« AnteriorContinuar »
Shee to the virgin sayd, thrise sayd she itt;
Come, daughter, come; come, spit upon my face;
That sayd, her round about she from her turnd,
But the whole episode, and what follows it in the next canto, should be read; the relations between Glauce and Britomart in the poem and the Nurse and Juliet in the play being the same and similarly treated.
In the anonymous book called The Arte of English Poesie (1589) to which I have referred above, there is an autobiographical passage in which the author alludes to an "old gentlewoman "-" My mother had an old woman in her nurserie The good gentlewoman", etc., and describes her as asking an indecent riddle. On this Haslewood, in his preface to Ancient Critical Essays edited by him in 1811, remarks: "One passage in this work introduces him in the nursery, where the acuteness of the child is improperly exercised by an old woman, to discover a riddle, which, in matter and manner, betrays the ignorance and want of decency which characterises Juliet's loquacious nurse, and the words 'My mother had an old woman in her nurserie' gives no faint idea that the family establishment was not unlike that of the wealthy Capulets." I have little doubt that Haslewood was right, and that the establishment was not very far from York House at the foot of what is now Villiers Street at Charing Cross.
All's Well that Ends Well.
The most striking thing about this beautiful play (which is said to belong to 1595) is the tone of high breeding which
pervades the dialogue and the impression which it conveys that the writer is moving in his natural social element. tone of it is also more simple and serious than that of the other early comedies and there are fewer of those rather feeble jests of an indecent character which bring us up with a jolt, as it were, in some of those plays. No doubt the discourse of Parolles with Helena in the first scene on the demerits of virginity is rather strong meat, but it is in character and helps to bring out the beautiful portrait of Helena. It may therefore perhaps be considered to be justified by the art. Beyond this there is nothing to which exception might be taken even by the most fastidious, except that the denouement of the story is indelicate to a modern taste, but for that the author, who makes use of an Italian story, is not responsible. It almost, however, makes the play impossible for the modern stage, but for purposes of reading it is quite without offence. To my mind it is one of the most exquisite of Shakespeare's compositions, and particularly lovely are the rhymes with which it abounds.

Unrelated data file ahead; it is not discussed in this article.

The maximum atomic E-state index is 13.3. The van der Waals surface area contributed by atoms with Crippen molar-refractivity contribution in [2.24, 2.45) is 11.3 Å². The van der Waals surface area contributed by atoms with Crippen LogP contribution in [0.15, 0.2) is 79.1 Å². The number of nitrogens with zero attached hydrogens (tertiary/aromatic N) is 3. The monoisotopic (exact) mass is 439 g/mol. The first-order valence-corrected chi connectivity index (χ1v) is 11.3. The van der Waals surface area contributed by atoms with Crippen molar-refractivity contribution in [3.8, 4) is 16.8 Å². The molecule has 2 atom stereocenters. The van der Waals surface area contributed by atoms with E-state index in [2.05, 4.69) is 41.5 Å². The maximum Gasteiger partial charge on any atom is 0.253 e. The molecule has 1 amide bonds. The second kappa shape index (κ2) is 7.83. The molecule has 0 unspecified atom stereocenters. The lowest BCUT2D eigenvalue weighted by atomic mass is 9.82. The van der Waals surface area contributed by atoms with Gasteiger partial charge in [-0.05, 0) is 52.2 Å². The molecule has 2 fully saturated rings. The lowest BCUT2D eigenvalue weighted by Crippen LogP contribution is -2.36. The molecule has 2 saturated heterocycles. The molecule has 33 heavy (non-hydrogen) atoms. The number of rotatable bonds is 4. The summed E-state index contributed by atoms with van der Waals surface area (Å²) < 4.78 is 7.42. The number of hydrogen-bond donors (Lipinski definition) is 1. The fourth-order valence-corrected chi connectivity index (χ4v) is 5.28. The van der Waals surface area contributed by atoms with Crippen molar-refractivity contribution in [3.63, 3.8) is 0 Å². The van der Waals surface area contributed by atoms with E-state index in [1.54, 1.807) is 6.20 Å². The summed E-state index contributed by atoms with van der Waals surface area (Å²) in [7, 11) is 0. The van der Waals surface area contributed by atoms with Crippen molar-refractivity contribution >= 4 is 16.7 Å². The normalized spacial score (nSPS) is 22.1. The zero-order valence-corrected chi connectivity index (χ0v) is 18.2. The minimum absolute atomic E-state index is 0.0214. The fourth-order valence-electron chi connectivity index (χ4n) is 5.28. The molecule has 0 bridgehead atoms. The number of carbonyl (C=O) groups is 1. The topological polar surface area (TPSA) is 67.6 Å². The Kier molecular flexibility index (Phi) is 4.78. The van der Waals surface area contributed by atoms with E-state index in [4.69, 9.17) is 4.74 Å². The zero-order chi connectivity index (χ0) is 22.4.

The study of the countess and of the old lord, Lafeu, have all the appearance of being taken from life, probably from French life-though it is in vain now to try and identify them. The swaggerer Parolles is splendidly drawn, and it is to be noticed that instead of producing an unpleasing impression, as such characters in works of fiction generally do, he is invested throughout with a certain fantastic charm. "The soul of this man is his clothes" (II. v.); but that does not deprive him, with the author, of the rights of humanity. Though utterly disgraced, he is re-instated in another character :
Captain I'll be no more;
But I will eat and drink, and sleep as soft
being fool'd, by foolery thrive !
There's place and means for every man alive.
and old Lafeu, who has helped to expose him, says:
Though you are a fool and a knave, you shall eat.
Shakespeare treats Falstaff in a similar way. His feeling seems to have been that all men had weaknesses and he never presses them too hard. This arises from a universal tolerance in the author's own disposition and it was one of the most marked features in Bacon's character.
A notable example of the author's psychological instinct is found in the unexpected reflection of Lafeu on the Clown: A shrewd knave and an unhappy.
The Merchant of Venice.
This play is thought to have been written about 1594. According to Sir Sidney Lee the novel on which it is founded was not accessible in Shakespeare's day in any language but the original Italian. Prof. Sonnenschein (cited in the introduction to the play in the "Arden" Shakespeare) mentioned that the whole of the famous speech of Portia on mercy is based on Seneca, De Clementia. There is a curious parallel with Nashe, which, as far as I have observed, has never been noted. In The Unfortunate Traveller, published in 1594, Nashe describes a visit by his hero to Rome, and, among the things which he saw," the rare pleasures" of their merchants' gardens: